MTF: Macrobiotic Friendly Vegan Gingerbread Cookies

Happy MACRO TREAT FRIDAY (MTF). It's been awhile since I posted a sweet treat, and Christmas is almost here, so a cookie recipe seems appropriate.

I wasn't sure if I should call these gingersnaps, ginger molasses cookies, or let's mix it all up and call 'em gingerbread cookies.

Delicious, whatever you call 'em.

Macro Gingerbread Cookies

Wholegrain. One bowl. Super Simple. Very light on the oil. Lightly sweetened with maple.
Makes about 16 small gingerbread cookies.

See other possibilities at the end of the post.


  • 1 cup sprouted whole spelt flour (+ 2 TBSP if dough is a bit too sticky)
  • 1/4 tsp each cloves & nutmeg
  • 1/2 tsp cinnamon
  • 1-2 tsp of FRESH grated ginger
  • 1 tsp pure vanilla extract
  • 1 TBSP olive oil or other vegetable oil of choice.
  • 4 TBSP maple syrup or brown rice syrup.
  • 2 tsp blackstrap molasses (for flavour)
  • 4 TBSP water
  • Maple sugar for rolling (optional)


  1. Preheat oven to 375F. Line a baking sheet with parchment paper.
  2. Mix flour and spices together in a large bowl.
  3. Grate ginger. Add to bowl.
  4. Add to the flour: oil, maple syrup, blackstrap molasses and water.
  5. Mix together with a fork.
  6. Wet hands (this is key!!) and roll into small balls, about 1/2 ". If dough is just too sticky after trying with wet hands, don't be shy to sprinkle in a bit more flour.
  7. If desired, roll in maple sugar. Place on parchment paper.
  8. Bake until lightly browned on bottoms, about 12 minutes.
  9. Let sit for 5 minutes and then move to a wire rack.
  10. Let cool completely, and enjoy! Store in an airtight container.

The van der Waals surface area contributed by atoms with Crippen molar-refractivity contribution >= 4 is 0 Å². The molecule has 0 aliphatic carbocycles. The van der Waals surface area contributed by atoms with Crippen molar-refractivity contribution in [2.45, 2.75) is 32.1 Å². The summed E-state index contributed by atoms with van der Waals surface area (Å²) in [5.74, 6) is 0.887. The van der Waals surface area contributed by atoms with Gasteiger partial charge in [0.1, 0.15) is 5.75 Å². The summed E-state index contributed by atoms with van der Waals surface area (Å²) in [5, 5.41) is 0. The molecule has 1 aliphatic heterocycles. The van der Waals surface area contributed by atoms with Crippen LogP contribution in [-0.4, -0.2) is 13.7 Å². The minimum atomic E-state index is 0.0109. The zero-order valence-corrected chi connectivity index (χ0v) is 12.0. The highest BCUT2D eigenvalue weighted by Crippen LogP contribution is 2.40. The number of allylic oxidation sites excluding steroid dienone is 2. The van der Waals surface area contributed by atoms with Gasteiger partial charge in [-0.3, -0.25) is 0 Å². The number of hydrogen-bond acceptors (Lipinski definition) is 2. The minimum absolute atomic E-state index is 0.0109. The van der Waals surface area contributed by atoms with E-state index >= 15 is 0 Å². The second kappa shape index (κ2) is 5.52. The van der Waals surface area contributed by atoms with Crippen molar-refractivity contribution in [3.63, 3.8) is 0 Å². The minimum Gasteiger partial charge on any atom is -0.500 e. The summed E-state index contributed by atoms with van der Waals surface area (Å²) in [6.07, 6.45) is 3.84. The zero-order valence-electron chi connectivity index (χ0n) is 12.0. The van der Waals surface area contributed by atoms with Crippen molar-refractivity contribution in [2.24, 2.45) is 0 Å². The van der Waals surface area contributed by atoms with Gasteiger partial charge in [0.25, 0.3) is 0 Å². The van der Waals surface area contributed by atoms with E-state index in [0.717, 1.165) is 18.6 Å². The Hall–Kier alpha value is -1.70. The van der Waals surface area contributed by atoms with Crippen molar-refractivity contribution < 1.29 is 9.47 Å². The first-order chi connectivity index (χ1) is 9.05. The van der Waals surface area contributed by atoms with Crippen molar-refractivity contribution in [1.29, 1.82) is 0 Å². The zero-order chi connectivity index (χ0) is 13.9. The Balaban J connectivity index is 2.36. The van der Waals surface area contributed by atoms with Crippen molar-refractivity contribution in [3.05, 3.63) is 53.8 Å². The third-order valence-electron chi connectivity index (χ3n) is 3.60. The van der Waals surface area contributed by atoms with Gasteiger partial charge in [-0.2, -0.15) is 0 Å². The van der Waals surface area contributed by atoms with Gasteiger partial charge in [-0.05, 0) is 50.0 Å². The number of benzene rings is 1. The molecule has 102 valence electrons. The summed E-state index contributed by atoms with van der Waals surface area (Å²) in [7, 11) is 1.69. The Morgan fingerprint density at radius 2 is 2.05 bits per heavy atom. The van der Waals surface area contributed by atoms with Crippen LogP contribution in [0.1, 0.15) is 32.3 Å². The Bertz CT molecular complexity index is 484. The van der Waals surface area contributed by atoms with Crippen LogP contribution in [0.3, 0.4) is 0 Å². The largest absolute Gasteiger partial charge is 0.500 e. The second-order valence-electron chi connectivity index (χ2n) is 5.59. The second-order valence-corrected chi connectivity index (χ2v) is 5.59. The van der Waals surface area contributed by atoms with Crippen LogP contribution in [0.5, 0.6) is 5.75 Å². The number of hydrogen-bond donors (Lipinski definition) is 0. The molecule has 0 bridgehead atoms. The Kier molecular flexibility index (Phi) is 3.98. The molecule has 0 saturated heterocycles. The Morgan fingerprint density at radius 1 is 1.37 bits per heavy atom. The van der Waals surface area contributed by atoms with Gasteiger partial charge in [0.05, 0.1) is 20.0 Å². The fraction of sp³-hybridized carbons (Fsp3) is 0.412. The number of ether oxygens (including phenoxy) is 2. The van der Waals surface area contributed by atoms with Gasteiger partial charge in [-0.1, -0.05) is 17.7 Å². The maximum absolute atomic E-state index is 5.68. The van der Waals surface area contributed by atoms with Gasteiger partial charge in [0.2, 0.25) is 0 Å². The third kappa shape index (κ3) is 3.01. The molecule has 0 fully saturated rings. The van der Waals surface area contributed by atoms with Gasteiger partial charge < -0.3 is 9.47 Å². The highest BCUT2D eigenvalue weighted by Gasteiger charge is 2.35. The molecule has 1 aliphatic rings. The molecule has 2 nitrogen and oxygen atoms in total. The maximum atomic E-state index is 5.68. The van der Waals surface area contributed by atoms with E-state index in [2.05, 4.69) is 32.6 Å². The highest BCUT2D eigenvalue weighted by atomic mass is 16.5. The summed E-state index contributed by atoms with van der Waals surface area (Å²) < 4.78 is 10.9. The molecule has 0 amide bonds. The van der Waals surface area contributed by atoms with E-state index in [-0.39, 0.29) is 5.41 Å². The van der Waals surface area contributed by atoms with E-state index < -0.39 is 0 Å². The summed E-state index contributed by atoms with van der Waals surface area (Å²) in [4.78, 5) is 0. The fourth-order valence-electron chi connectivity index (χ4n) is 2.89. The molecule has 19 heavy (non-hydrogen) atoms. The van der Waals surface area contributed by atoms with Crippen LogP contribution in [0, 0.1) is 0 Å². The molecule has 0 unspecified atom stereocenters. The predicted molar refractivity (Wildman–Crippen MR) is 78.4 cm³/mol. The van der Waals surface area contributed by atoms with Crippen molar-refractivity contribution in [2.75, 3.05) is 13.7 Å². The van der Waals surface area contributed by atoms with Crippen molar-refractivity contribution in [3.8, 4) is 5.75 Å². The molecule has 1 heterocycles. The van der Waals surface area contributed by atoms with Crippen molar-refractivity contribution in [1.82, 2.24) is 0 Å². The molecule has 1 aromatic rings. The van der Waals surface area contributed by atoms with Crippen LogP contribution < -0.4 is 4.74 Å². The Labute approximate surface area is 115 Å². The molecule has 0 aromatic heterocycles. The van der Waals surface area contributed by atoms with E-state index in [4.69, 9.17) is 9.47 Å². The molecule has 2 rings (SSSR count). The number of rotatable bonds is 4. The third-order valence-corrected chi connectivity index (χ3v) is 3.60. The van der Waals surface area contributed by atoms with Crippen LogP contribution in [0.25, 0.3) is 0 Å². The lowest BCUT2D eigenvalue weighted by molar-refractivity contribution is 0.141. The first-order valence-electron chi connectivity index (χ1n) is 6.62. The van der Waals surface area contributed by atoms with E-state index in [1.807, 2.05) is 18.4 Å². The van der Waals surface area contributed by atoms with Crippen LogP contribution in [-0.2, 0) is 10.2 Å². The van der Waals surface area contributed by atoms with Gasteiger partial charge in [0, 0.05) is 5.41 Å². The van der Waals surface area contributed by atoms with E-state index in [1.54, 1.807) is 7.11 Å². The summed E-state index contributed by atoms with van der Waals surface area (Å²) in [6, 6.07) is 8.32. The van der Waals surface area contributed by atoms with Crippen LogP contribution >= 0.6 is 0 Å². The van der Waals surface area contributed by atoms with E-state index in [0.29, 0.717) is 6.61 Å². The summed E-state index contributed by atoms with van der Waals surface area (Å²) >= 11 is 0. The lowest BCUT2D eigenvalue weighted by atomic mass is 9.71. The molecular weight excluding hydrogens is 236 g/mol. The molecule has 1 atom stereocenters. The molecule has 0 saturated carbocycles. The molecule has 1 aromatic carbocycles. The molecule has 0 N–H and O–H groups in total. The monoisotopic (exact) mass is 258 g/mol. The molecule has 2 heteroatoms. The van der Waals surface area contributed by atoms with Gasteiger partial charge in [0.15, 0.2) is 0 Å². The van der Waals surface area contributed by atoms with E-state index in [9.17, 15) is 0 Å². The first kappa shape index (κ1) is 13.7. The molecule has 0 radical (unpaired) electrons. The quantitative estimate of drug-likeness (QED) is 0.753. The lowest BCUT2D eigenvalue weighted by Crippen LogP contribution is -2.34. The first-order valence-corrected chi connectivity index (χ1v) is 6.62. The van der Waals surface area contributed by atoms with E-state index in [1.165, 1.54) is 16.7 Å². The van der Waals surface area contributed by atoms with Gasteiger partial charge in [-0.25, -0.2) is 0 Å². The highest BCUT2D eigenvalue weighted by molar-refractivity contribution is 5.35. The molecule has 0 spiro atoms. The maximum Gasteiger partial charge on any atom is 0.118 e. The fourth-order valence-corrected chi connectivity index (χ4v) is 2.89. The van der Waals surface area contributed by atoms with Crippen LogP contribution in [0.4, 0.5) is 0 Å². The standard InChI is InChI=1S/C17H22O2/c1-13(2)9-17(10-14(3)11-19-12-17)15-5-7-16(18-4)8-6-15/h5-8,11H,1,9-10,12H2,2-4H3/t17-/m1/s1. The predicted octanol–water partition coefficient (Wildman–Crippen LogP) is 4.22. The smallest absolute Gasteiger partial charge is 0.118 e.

* If you wanted to roll these out and cut out gingerbread men, I'm sure this recipe would work. You might want to let the dough cool in the fridge for a bit first, and I'd roll it out between 2 sheets of parchment paper. Because it'll be thinner, it will take less time to bake. :)

*Also, if you like bigger gingerbread molasses cookies, then I'd recommend making 8 larger balls instead of about 16, and let cook for the same amount of time for really chewy cookies, and a few minutes longer for a bit crispier ones.

* I like them just as much without the maple sugar, as with <3

* And, for your viewing pleasure, here's a video of my class and I making these cookies together, during a Macrobiotic Sweets Class I taught earlier this December, where we made these cookies! I have been so honoured to teach a few Macrobiotic nutrition classes per month at the lovely Templed Mind Studio here in Victoria, and this clip gives you a sneak peek into their delightful studio.

Happy Holiday Baking!!


MTF: Vegan & Macrobiotic friendly Chocolate Bundt Cake

It's good. It's really good. It's for sure Macro Treat Friday (MTF) approved.

Enough said.

MTF: Chocolate Bundt Cake // vegan & macrobiotic friendly

This cake got the 2 thumbs up from T, who enjoys cake that tastes more like cake than something really healthy. I was super happy because the texture reminded me of a cake we enjoyed as a family when I was growing up. It felt truly, like a treat. In any case, it's chocolate cake. It's good. There is a fair amount less oil and sugar (in fact, no sugar, just maple syrup) than traditional chocolate bundt cakes, making it more macrobiotic friendly, and of course it's vegan. This is a great cake for special occasions!  If you don't have a bundt pan, don't worry, you can also bake this in a "9 x 13" inch pan too.



  • 3 cups flour [ I've used whole sprouted spelt flour, and whole wheat pastry flour - the whole wheat pastry flour was my favourite of the two, but both were good, and I want to try it with whole spelt pastry flour next ]
  • 3/4 cup natural cocoa (non-alkalized)
  • 2 tsp baking soda
  • pinch of sea salt